What is your organization's most valuable content? ? Is it your contracts, your employee files, your customer proposals or your secret formula? No matter what, all of this content needs to be protected from accidental or malicious deletion and must be retained to meet business and regulatory obligations. But only some of it needs to be retained indefinitely. Most content will reach a point where the risk and cost associated with retaining it outweighs its value, and that’s where event-based retention comes in.
Why disposition matters
Keeping content indefinitely has long been the default. Not making decisions on disposition and keeping content “just in case” is, unfortunately, the status quo. In the past, the primary motivation to delete content was the cost savings associated with storage reduction (or at least reducing the rate of storage growth). And now, with unlimited cloud storage, even that motivation has been eliminated. Not disposing of content as outlined by policies is problematic and increases risk for several reasons:
- Increased eDiscovery cost - From identification and preservation all the way through production and presentation, the eDiscovery lifecycle is a funnel. In order to produce relevant content, all of the identified content needs to be culled and analyzed. Processing content that should have been disposed of is both costly and time consuming.
- Increased burden for Data Subject Requests - With legislation like GDPR, CCPA and a host of other privacy regulations that have been passed or are pending, over retention of data introduces additional cost and risk. Organizations are required to dispose of customer, and in some cases employee data, when it is no longer needed. Failing to do so can result in fines and, at a minimum, searching, producing and remediating the excess content results in increased response time, staff burden and potential customer ill-will.
- Loss of productivity - Remember that time you were searching for last year's proposal to that big steel company and instead found the 2005 pictures of Larry in accounting dressed as Superman? While sometimes results can be amusing, oftentimes, the process of sifting through obsolete, valueless content is time consuming and frustrating.
- Failed compliance - Having retention policies, but not automating them, essentially results in documenting your failure to comply. Policies indicate what your organization has determined is the correct way to dispose of content based on regulatory and business requirements. Not automating these policies, not disposing of content, or leaving it up to the initiative or whim of employees, introduces inconsistencies and can raise questions during the litigation process.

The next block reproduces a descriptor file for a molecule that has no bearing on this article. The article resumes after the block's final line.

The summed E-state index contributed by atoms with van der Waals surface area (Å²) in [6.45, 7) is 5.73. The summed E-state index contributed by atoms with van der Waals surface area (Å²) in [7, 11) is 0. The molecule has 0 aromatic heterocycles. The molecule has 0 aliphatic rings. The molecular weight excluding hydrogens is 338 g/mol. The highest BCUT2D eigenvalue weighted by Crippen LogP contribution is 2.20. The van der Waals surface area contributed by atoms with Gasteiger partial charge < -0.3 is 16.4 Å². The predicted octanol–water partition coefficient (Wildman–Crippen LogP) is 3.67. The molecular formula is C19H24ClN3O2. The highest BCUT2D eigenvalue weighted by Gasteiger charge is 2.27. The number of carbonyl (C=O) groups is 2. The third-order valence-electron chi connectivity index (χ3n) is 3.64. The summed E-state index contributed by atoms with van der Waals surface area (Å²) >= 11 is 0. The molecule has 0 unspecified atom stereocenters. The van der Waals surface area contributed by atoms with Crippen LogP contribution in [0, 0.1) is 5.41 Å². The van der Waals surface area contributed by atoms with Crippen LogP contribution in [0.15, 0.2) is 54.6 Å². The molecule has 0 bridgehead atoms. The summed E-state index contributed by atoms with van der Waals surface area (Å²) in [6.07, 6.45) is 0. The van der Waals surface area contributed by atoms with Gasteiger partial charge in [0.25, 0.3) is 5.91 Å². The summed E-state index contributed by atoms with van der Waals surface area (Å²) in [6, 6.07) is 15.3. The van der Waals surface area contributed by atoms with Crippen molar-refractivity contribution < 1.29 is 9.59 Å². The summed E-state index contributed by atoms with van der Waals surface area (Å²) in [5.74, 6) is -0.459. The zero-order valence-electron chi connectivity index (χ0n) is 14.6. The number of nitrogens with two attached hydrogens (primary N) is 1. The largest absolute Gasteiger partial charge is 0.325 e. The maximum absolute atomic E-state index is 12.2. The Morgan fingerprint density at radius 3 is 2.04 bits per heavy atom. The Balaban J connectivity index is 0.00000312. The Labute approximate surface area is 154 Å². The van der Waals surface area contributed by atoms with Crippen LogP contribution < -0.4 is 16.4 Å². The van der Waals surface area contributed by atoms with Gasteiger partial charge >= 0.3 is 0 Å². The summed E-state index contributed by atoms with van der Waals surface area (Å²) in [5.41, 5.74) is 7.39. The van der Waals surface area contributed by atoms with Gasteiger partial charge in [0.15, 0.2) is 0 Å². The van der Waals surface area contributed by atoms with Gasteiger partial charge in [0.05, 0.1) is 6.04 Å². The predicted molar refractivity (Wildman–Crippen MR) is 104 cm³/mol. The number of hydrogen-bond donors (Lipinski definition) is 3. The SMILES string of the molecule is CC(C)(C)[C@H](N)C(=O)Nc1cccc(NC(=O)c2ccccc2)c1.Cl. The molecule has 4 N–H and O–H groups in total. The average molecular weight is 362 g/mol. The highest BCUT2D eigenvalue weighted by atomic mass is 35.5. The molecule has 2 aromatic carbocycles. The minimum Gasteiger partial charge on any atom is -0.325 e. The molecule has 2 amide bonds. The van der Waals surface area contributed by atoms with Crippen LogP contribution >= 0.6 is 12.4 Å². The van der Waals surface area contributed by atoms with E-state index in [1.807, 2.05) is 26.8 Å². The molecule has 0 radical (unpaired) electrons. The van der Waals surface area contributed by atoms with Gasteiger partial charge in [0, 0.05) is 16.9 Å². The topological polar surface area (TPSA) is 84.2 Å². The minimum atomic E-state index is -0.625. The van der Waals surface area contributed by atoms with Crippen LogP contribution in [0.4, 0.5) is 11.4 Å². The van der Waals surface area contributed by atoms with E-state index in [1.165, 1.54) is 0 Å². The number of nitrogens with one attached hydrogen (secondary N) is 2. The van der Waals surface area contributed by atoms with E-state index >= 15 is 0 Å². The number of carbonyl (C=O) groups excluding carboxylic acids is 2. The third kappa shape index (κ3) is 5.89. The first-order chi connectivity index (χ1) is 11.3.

What is event-based retention?
Over 50% or more, depending on your industry, of your retention policies are triggered from some event. These policies, outlined by industry or corporate regulations, provide guidance on how to safeguard business critical content and keep you compliant.
With event-based retention, the retention period is linked to the existence of a particular trigger event, such as an account closure or employee separation, rather than just the time since creation.
Simply put, it uses the value of a metadata date field to trigger the start of the retention period. The value of this date corresponds to when a business event occurred (e.g. when contracts renew, employees leave, and sometimes come back, assets retire). These events, many of which will occur in the future, signal the start of the retention period.
How Box meets your needs
Box allows retention policies to be applied in several different ways. Policies can be applied globally to all new content, to all content in a specified folder or via the application of metadata. Now, with the release of event-based retention you can choose either the Box create/upload date or a specific metadata field as the start date.
By applying a template, you can associate metadata to a file or to a folder and cascade the metadata to the folder contents. Once the metadata requirements are met the content is held indefinitely. Once the metadata start date field is populated, the retention period is calculated. As an example, you may have a project folder where all the content needs to be retained and protected against deletion for the duration of the project. Once the project ends, all content, regardless of when it was created, is retained for 5 years, then disposed of.
In the same manner, event-based retention pertains to employee departures, contract expirations, asset retirements, etc. For a full explanation of how to configure retention policies, please refer to our support documentation.
What else is new?
We have also recently made enhancements to our trash policies. Determining who can empty trash helps you achieve the right balance of loss prevention and content cleanliness. Box Governance customers have been able to choose between four options for who can empty the trash:
- No one (including policies)
- Admins and Co-Admins
Our latest option “Policy Only” allows you to set policies to automatically dispose of content while preventing emptying the trash by any user. Soon, we will be adding an option to restrict the emptying of trash to an Allow list of users.
Box is constantly working to help you achieve compliance in a straightforward, frictionless manner. For a deep dive, be sure to check out the Box Governance Deployment Kit. So, set your policies, live by them and increase your productivity and compliance!